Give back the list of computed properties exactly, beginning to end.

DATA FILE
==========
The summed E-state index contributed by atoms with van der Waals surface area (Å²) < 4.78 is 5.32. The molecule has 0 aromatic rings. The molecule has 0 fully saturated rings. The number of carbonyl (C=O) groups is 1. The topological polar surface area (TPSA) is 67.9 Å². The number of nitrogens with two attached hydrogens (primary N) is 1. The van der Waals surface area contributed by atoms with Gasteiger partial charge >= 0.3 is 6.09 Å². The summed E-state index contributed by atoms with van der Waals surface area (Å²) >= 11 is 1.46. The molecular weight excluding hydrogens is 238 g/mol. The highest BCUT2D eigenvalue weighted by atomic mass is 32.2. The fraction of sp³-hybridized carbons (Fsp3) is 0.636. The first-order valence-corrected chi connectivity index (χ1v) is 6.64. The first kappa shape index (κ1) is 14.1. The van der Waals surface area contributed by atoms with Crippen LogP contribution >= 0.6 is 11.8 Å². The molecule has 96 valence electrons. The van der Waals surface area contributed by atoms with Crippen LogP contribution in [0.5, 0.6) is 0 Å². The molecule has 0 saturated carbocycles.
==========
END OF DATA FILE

The summed E-state index contributed by atoms with van der Waals surface area (Å²) < 4.78 is 5.32. The molecule has 0 aromatic rings. The molecule has 0 fully saturated rings. The number of carbonyl (C=O) groups is 1. The topological polar surface area (TPSA) is 67.9 Å². The number of nitrogens with two attached hydrogens (primary N) is 1. The van der Waals surface area contributed by atoms with Gasteiger partial charge >= 0.3 is 6.09 Å². The summed E-state index contributed by atoms with van der Waals surface area (Å²) >= 11 is 1.46. The molecular weight excluding hydrogens is 238 g/mol. The highest BCUT2D eigenvalue weighted by atomic mass is 32.2. The fraction of sp³-hybridized carbons (Fsp3) is 0.636. The first-order valence-corrected chi connectivity index (χ1v) is 6.64. The first kappa shape index (κ1) is 14.1. The van der Waals surface area contributed by atoms with Crippen LogP contribution >= 0.6 is 11.8 Å². The molecule has 96 valence electrons. The van der Waals surface area contributed by atoms with Crippen LogP contribution in [0.5, 0.6) is 0 Å². The molecule has 0 saturated carbocycles.